This shows us that only those who allow themselves to enjoy stories and imagination manage to be free, noble, and also wise.
That’s because imagination, tempered with reason, allows us to see reality from other perspectives. Thanks to these different views, we also learn to relativize and question reality. However, those who live clinging to their beliefs without questioning anything can be manipulated and dominated.
2. When sadness drags you down, fight
“Like all true transformations, it was as slow and smooth as the growth of a plant.”
Those who’ve seen the movie may well have been traumatized by the death of Atreyu’s horse, Artax. The animal was slowly sinking into the swamp of sadness, while its master, Atreyu, mourned its end with helplessness and despair. This image is a harsh metaphor for loss.
However, its protagonist, far from being carried away by that sadness, managed to get ahead, move forward, and recover. After all, death is part of life and, before its image, we can only move forward and transform ourselves.
3. Dreams and hope keep us safe from despair
“Once someone dreams a dream, it can’t just drop out of existence”.
Gmork is a symbolic character in the form of a wolf who’s a servant of the power behind the Nothing. His presence paves the way for the destruction of Fantasia. He gives a description to Atreyu of exactly what the Nothing is. It’s the emptiness of despair, when all hope is lost and we’re devoid of anything that gives us meaning. The Nothing is, above all, pain and hopelessness.
Those words evoke the substratum of depression. Nevertheless, Atreyu, the indefatigable hero, doesn’t falter in his bravery. He didn’t do it in the swamp of sorrow when he lost his steed. He didn’t do it in his confrontation with Gmork either. In fact, he’s guided by hope and also by Bastian, who begins to believe in dreams and Fantasia.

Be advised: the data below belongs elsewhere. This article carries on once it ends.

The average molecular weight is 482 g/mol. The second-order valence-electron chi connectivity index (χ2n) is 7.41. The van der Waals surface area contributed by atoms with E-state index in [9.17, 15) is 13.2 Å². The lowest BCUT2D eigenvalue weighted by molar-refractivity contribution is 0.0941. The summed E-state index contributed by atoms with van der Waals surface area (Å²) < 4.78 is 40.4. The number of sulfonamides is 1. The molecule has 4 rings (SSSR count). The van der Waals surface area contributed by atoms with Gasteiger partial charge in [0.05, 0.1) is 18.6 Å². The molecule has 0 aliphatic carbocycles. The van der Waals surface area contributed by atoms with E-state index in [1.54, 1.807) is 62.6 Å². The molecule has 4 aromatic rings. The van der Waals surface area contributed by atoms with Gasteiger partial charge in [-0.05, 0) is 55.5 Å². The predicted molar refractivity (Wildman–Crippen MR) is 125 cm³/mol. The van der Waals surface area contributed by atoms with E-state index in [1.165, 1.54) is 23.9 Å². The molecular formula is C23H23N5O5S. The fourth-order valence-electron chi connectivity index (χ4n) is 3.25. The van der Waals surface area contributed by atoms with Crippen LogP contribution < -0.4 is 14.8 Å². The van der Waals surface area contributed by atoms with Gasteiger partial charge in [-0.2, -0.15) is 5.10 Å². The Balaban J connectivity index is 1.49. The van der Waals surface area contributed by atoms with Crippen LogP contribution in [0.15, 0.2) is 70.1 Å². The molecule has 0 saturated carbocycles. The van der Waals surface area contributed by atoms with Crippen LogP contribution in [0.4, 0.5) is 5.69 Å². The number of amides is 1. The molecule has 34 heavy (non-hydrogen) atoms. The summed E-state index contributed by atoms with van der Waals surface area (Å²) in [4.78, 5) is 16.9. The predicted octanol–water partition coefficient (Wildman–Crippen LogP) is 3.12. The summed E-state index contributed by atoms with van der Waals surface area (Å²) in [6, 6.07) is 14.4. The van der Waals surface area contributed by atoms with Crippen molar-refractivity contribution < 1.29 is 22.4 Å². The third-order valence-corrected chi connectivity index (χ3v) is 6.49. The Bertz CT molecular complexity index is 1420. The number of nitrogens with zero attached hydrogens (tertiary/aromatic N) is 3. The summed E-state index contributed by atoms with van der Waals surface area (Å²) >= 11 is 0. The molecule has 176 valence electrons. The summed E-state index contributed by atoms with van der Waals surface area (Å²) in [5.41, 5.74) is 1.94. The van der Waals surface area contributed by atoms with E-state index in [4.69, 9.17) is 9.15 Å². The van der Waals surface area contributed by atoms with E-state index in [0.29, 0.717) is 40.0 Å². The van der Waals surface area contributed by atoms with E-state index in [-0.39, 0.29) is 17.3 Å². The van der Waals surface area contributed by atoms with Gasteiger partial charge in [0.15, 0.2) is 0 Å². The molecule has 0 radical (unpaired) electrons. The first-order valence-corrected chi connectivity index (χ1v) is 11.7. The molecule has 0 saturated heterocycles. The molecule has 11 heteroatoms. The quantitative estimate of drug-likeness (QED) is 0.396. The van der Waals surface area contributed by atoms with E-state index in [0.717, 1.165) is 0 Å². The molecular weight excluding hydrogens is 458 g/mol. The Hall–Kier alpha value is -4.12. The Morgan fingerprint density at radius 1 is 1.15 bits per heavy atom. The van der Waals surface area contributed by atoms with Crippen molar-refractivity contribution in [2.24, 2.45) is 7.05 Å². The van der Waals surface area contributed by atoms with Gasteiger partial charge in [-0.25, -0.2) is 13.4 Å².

4. Self-esteem, an inner strength
“Fancy armor doesn’t help. The Sphinxes can see right into your heart”.
Another of the teachings of The Neverending Story is linked to self-esteem. This value, although it’s often conditioned by what surrounds us, must be forged from within. It’s made from confidence, temperance, personal safety, and self-love. If you’ve seen the movie, you’ll remember the moment when Atreyu must pass between the titanic Sphinxes to travel to the Southern Oracle.
This act allows him to learn about the illness of the Childlike Empress and save Fantasia. We know that some of the most battle-hardened heroes have lost their lives in that test. That said, those who fell victim to the Sphinxes did so because they hesitated and doubted themselves. On the other hand, the warrior boy advances with serenity and self-confidence.
We should always remember that, in real life, self-esteem also opens doors for us and allows us to become the heroes of our own stories.It might interest you...
All cited sources were thoroughly reviewed by our team to ensure their quality, reliability, currency, and validity. The bibliography of this article was considered reliable and of academic or scientific accuracy.
Rojas, Q., & Milagros, V. (2007). La autoestima.